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Tune screenshot

I would like to present you a new tool I’ve started to work on recently. I’ve called it The Ultimate .NET Experiment (Tune) as its purpose is to learn .NET internals and performance tuning by experiments with C# code. As it is currently in very early 0.2 version, it can be treated as Proof Of Concept with many, many features still missing. But it is usable enough to have some fun with it already.

The main way of working with this tool is as follows:

  • write a sample, valid C# script which contains at least one class with public method taking a single string parameter. It will be executed by hitting Run button. This script can contain as many additional methods and classes as you wish. Just remember that first public method from the first public class will be executed (with single parameter taken from the input box below the script). You may also choose whether you want to build in Debug or Release mode (note: currently it is only x64 bit compilation).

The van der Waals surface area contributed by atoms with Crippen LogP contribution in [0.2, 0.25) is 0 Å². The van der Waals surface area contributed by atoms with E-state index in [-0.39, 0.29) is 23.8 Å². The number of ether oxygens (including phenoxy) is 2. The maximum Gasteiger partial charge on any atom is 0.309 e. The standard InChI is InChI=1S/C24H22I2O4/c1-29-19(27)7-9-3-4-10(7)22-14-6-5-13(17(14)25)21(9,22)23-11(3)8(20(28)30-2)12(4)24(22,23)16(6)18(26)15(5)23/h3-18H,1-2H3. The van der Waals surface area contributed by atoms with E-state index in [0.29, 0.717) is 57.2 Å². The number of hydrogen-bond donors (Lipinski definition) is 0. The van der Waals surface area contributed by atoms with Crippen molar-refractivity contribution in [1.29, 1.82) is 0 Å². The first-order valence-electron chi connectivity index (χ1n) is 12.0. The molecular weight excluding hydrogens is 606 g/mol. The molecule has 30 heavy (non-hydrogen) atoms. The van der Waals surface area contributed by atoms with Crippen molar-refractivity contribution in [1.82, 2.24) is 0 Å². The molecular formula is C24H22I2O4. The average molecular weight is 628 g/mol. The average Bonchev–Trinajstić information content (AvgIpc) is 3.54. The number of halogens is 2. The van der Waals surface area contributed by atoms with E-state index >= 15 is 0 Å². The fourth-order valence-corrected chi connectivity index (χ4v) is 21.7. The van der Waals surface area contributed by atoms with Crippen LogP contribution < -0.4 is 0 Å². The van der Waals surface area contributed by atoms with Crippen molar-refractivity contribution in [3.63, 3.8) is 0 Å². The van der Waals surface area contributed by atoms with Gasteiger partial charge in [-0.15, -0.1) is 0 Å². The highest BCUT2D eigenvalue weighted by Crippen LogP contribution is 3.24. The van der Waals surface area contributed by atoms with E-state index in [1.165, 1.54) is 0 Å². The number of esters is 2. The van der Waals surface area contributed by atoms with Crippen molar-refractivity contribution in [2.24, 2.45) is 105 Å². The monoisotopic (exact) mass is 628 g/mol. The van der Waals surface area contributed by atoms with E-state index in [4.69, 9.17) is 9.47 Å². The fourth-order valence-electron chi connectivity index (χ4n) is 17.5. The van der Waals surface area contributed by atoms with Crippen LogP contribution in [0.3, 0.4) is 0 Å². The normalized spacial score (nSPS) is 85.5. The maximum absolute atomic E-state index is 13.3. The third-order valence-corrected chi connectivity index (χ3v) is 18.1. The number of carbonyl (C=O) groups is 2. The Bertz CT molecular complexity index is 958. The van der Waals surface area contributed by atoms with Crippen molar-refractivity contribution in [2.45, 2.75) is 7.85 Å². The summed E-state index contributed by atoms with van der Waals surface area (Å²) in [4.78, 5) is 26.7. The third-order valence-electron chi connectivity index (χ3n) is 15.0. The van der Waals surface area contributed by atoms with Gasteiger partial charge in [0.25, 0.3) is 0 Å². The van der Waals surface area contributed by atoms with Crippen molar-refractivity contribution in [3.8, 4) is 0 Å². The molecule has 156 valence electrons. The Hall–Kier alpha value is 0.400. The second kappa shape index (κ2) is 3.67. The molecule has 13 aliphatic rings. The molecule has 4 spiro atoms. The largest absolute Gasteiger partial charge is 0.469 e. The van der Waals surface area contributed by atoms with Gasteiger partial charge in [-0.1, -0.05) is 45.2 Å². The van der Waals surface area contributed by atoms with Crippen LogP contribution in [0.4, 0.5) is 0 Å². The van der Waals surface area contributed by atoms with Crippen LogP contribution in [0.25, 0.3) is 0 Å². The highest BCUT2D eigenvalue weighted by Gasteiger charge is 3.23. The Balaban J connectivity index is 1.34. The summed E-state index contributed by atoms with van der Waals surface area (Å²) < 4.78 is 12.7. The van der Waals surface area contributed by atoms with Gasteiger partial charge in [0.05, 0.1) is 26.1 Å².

• after clicking Run button, the script will be compiled and executed. Additionally, it will be decompiled both to IL (Intermediate Language) and assembly code in the corresponding tab.
  • all the time Tune is running (including time during script execution) a graph with GC data is being drawn. It shows information about generation sizes and GC occurrences (as vertical lines with the number below showing which generation has been triggered).

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Book Cover

 

I don’t know if you have a driving license. Even if not, you will surely understand this sublime analogy presented by me. Sometimes, you drive a car and know traffic regulations. You can drive this manner successfully for the whole life. However, if you aim to be a professional driver, an old stager, it takes whole days in a car and sooner or later you get dirty with grease by working with an engine. This is how I see the .NET developer’s life. The vast majority may ride „very well”, knowing the syntax, design patterns, tricks of trade. They are professionals. Yet, there is a small group of geeks, nerds, old stagers, that are looking for something more. They want to understand CLR internals, know how does everything work, how to dig in into memory and how to use raw tools such as WinDbg. I consider this is plainly speaking a mind-absorbing occupation and can draws everybody’s attention, even for a while. The popularity of devWorkshops delivered in Poland  by me and Sebastian Solnica confirms this presumption.Continue reading